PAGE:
"Barring standing in an operating room when this happened, these were fatal, lethal injuries," explains Dr. Linda O'Neil, the Broward County medical examiner who performed Kemar's autopsy. "If you transect those vessels, you're going to hemorrhage to death."
Sheila can't take much comfort from this. "I know if I was there, maybe he wouldn't die," she says through tears. "If I could stop the blood. Maybe put some ice on his cuts."
When classes resumed on Monday, December 1, word quickly circulated around Stranahan High School that Kemar Campbell had died.
"Normally, when there's a tragedy like this," Helen Kennedy says, "the school sends in psychologists and that type of thing. I said, 'Leave the kids alone. They'll figure it out.' They cried for 45 minutes, grabbed a mike, and formed a big circle -- I'm talking maybe 300 kids."
Kennedy visited Sheila Fraser to offer support on behalf of Stranahan. She also contacted a Jamaican-born pastor and a mortuary willing to offer services at a discount.
"I didn't know anything about funerals -- how to start, what to do," Fraser confesses at Kemar's grave. "I didn't even know how to get the body from the medical examiner." Kennedy, she explains, "is a godsend."
As Kennedy drove to the Fraser home, she noticed a stream of Stranahan students walking to Shanghai Garden, milling about in front, using markers to write eulogies to their friend on the restaurant's white exterior.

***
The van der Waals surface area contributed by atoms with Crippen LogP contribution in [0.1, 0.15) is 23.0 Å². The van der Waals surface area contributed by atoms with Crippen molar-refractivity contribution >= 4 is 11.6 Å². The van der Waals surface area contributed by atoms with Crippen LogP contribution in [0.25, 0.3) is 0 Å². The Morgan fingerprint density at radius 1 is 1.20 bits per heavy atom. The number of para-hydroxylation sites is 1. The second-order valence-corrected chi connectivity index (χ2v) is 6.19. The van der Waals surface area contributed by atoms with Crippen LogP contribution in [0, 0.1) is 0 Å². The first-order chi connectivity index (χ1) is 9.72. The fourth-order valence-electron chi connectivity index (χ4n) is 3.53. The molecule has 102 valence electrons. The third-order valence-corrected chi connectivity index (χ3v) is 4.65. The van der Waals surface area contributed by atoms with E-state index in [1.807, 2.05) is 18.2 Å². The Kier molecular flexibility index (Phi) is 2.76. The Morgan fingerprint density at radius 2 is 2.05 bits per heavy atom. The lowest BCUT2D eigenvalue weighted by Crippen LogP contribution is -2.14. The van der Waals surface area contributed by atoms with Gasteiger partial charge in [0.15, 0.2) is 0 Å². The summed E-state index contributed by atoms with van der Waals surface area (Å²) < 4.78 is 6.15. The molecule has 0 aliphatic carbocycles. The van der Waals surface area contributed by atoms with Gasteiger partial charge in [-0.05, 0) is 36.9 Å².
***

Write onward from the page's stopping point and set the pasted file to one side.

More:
"They were certainly gathering," she says, adding that she asked them to return to school.
Later that afternoon, a larger crowd of students and friends from the neighborhood congregated at the restaurant. The sidewalk and street was still stained dark brown with Kemar's blood.
The memorial grew, covering one side of the restaurant, with messages reading, "I'll always love and miss you," "Dolphins 4-Life," and "Heaven gained a precious angel." After the sun set, the façade was illuminated with the blinding lights of a TV camera crew.
Later, the gathering turned violent.
After witnesses observed a group of as many as 50 kids throwing rocks at Shanghai Gardens late that night, police arrived but made no arrests. They helped Cheung board up more broken windows.
"The bitterness that the kids voiced was that the restaurant remained open," Kennedy opines. "But I explained these are people making a living. Only a few [kids] did the vandalizing, and they were ones I just couldn't reach.
"I asked the kids, 'What would Kemar ask you to do?' It sure wouldn't be to be angry or destroy property."
By the next night, the restaurant's remaining glass windows, front door, and sign had been smashed. A huge chunk of concrete was found by police in the kitchen.
Who did the damage? "Somebody," Cheung says enigmatically. "Maybe the boy's family or his friends from school, they broke the windows. Two more times. I have to pay for someone to fix that -- insurance did not pay for glass."
Kemar's funeral later that week all but emptied out Stranahan's senior class. An estimated 800 attendees meant some had to sit outside the church.
"All those girls at school," Sheila sighs. "The girls even kiss him in his casket."
Erroll Fraser, Kemar's stepfather, breaks into a guilty smile and says softly, "He didn't have a girlfriend, but every girl in school was his friend, you know what I mean?"
Employees and friends from the nearby Boys and Girls Club where Kemar had been a cheerful fixture for years came out in flocks.
On a break from monitoring younger teens at the club, 17-year-old Alex Francois visits Kemar's grave just before the cemetery closes. The two had been best friends since they too used to play basketball at Riverland Elementary together.